I was sent the above quote the other morning and it gave me the feels. I’ve been contemplating what single means to me over the past few weeks and I realize I have deeply embedded negative connotations of the word. I’m sure growing up in a culture obsessed with tying value to women’s worth by her ability (or lack thereof) to attract and keep men has something to do with it. There’s almost something sad about the word single – by itself, detached, alone. When I tell well-meaning people that I’m single, more often than not, their immediate reaction is to start going through a mental catalog of potential mates. It’s as if my being single is something that needs to be corrected immediately. If I doth protest too much, I usually get a pained look and a soothing lecture about optimism, true love, and patience.
In the past, I thought of myself in relation to how I coped with my father’s abuse. Or how successful I was in relation to my peers. Or how desirable I was in relation to other Pakistani Muslim girls (and why, for the life of me, I couldn’t understand most of them). Or how desirable I was in relation to what Pakistani Muslim guys thought (and why, for the life of me, they couldn’t understand me). Or what I thought of myself in relation to the relationship I was in. There was always some outside metric, some extraneous measurement I used to determine my value.
And then all of that was gone. My parents divorced, I didn’t have a job, I wasn’t in a relationship, and there were only a few friends whose opinions I trusted and courted. Through an obsessive need to self-reflect, long drives, and even longer conversations, I realized I’m happier than I have been in years. And in the past year, I’ve realized my worth, my real worth, my worth as a meaningful contributing being in this world without any relation to anyone or anything else. It took me awhile to realize this mostly because I didn’t know what it felt like to be happy with myself. Just myself. No abusive fathers, no peer pressure, societal demands, job frustrations, relationship woes. Just me. By myself. And I realized something else. It’s so easy to make yourself happy because, more often than not, it’s a choice. The time it’s taken me to realize this frustrates me the most. For 26 years, I tortured myself with the idea that maybe I’m just not meant to ever be content because I just don’t know how. Or more truthfully, that I don’t deserve it.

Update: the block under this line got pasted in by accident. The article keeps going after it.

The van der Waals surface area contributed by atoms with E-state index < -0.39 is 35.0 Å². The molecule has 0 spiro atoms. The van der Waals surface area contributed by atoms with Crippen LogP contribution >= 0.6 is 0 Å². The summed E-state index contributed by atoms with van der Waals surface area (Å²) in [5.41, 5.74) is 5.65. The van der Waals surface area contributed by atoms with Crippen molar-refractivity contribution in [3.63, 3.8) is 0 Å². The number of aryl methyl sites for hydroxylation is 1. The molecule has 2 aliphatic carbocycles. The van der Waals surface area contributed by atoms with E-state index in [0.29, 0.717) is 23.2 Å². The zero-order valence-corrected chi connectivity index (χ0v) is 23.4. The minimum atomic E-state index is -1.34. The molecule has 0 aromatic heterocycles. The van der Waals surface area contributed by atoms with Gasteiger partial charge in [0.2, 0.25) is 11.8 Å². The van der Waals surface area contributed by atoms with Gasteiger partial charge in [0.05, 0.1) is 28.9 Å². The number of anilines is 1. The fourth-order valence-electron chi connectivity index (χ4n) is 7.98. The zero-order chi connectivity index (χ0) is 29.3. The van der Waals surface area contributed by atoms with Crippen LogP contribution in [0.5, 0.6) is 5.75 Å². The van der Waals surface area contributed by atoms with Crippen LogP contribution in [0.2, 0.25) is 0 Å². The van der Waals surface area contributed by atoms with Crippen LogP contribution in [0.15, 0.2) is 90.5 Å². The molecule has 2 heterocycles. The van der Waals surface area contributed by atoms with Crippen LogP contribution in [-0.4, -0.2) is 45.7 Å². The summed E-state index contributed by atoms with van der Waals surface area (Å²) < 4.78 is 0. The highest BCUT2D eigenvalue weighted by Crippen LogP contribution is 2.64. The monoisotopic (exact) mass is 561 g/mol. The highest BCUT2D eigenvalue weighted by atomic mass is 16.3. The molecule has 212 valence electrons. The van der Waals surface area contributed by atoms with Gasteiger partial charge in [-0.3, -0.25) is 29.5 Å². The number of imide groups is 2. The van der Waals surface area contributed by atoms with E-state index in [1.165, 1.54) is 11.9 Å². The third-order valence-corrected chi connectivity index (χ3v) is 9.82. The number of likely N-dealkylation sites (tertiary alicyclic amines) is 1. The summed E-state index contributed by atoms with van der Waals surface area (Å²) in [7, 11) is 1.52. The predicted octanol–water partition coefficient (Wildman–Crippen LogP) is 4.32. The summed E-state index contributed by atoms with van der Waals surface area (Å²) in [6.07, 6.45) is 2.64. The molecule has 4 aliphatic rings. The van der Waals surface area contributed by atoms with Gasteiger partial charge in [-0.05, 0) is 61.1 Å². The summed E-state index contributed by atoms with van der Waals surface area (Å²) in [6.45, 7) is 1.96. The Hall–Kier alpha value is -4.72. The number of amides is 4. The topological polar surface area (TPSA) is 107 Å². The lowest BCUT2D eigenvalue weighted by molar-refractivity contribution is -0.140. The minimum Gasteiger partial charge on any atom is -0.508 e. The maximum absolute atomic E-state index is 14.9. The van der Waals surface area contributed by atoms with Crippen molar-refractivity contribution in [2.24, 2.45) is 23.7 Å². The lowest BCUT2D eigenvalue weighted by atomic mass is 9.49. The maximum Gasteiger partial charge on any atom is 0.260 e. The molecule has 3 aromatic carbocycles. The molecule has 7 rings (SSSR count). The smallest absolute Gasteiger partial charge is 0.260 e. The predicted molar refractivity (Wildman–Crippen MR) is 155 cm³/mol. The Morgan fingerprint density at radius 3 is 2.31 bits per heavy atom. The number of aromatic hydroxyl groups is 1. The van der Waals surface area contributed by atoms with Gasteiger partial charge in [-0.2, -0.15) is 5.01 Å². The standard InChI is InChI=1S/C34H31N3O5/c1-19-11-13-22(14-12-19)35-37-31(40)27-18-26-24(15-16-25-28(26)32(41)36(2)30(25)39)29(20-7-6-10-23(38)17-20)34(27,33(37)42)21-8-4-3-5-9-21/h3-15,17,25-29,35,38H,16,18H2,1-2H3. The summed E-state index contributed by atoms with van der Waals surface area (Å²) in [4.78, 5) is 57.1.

And so when I say that I’m not looking and that I want to be alone for a while, it’s not because I’m jaded or bitter or feel unlovable. It’s because I feel the exact opposite. I feel purposeful and limitless and hell’s-fucking-yes-I’m-lovable. And so I’ll take my time walking through the jungle and if I find a worthy partner, in his own right, we’ll tie our trunks together and stroll. If not, I’ll just be one happy, super-fine, single elephant hanging out.**
* This is more of a paraphrase than a quote.
**All this elephant talk reminds me this scene from Disney’s The Jungle Book – Colonel Hathi’s March